Thursday, May 29, 2014

Maya Angelou- a continuing inspiration

Maya Angelou; a continuing inspiration.


Maya Angelou passed away on May 28th in her home. She lived in Winston-Salem, North Carolina and was 86 years old.

Most famous for her 1969 New York Times bestseller novel, I Know Why the Caged Bird Sings, Angelou was one of the few African American women who had such success in literature in the 1970s. She was successful in spheres other than literature as well. She taught at Wake Forest University for 40 years, was nominated for a Tony for her performance in Look Away, and delivered countless lectures and interviews about life as a young, African American girl living under Jim Crow laws in Arkansas. Angelou dedicated her life to retelling her past, a narrative that used to be deemed unworthy of discussion. The great strides she has made in race and gender equality won her the Presidential Medal of Freedom, the highest civilian medal in the United States, in 2011.

Her six memoirs, all written before the age of 40, explore the effects of Jim Crow laws and structural racism on African American individuals. Her writing was influenced African American oral tradition, for she wrote in a lyrical yet lucid way. Angelou told a Los Angeles Times reporter,  "In my work, in everything I do, I mean to say that we human beings are more alike than we are unalike, and to use that statement to break down the walls we set between ourselves because we are different..." Her message of celebrating differences while treating each other as equals encourages all of us to be better citizens. She will continue to inspire through her books and poems.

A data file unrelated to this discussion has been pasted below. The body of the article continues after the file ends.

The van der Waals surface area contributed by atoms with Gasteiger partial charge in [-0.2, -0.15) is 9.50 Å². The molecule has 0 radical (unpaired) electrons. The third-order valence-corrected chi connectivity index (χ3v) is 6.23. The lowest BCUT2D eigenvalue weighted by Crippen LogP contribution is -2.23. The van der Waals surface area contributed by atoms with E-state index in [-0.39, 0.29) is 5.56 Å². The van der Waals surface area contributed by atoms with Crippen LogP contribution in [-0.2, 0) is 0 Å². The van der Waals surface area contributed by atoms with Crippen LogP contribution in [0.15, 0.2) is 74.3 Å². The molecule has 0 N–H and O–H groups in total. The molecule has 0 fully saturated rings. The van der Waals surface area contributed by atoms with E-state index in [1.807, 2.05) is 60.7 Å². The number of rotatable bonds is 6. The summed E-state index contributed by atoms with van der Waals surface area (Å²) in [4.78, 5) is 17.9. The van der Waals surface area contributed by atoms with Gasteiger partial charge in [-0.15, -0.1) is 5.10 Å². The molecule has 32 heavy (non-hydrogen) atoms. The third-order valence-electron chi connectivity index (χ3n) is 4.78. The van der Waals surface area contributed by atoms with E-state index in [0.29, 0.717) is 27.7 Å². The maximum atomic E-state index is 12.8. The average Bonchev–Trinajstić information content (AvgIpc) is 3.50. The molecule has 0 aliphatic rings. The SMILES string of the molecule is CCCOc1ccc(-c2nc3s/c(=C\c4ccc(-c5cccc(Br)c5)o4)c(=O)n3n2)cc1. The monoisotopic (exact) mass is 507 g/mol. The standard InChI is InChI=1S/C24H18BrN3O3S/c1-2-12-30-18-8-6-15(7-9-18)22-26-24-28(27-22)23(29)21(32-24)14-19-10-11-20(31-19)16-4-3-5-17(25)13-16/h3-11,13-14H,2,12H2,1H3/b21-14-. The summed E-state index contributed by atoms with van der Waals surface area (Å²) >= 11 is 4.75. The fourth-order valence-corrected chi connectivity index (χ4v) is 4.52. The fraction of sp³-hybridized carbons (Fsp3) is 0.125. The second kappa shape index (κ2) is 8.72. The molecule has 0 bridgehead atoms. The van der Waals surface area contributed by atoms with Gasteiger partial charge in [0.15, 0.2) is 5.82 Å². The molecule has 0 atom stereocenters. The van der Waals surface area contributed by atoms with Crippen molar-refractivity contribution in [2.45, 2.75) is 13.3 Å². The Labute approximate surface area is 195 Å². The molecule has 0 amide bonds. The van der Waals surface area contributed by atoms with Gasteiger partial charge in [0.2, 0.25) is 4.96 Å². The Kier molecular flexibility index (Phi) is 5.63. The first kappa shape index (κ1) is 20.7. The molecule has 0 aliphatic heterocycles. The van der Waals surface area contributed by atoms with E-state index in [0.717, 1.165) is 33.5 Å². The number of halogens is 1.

It is imperative as a society we continue Angelou’s legacy by forgiving each other, an act of kindness Angelou repeatedly emphasized, and remembering that there is more to gain by acting in love and equality than hatred and segregation. In 1993 Angelou spoke at Bill Clinton’s presidential inauguration, acknowledging that America has come a long way since her youth, but still has so much more to do in promoting civil rights.

Here are some of Angelou’s inspiring quotations:

You may not control all the events that happen to you, but you can decide not to be reduced by them.

If you don't like something, change it. If you can't change it, change your attitude about it.

I've learned that people will forget what you said, people will forget what you did, but people will never forget how you made them feel.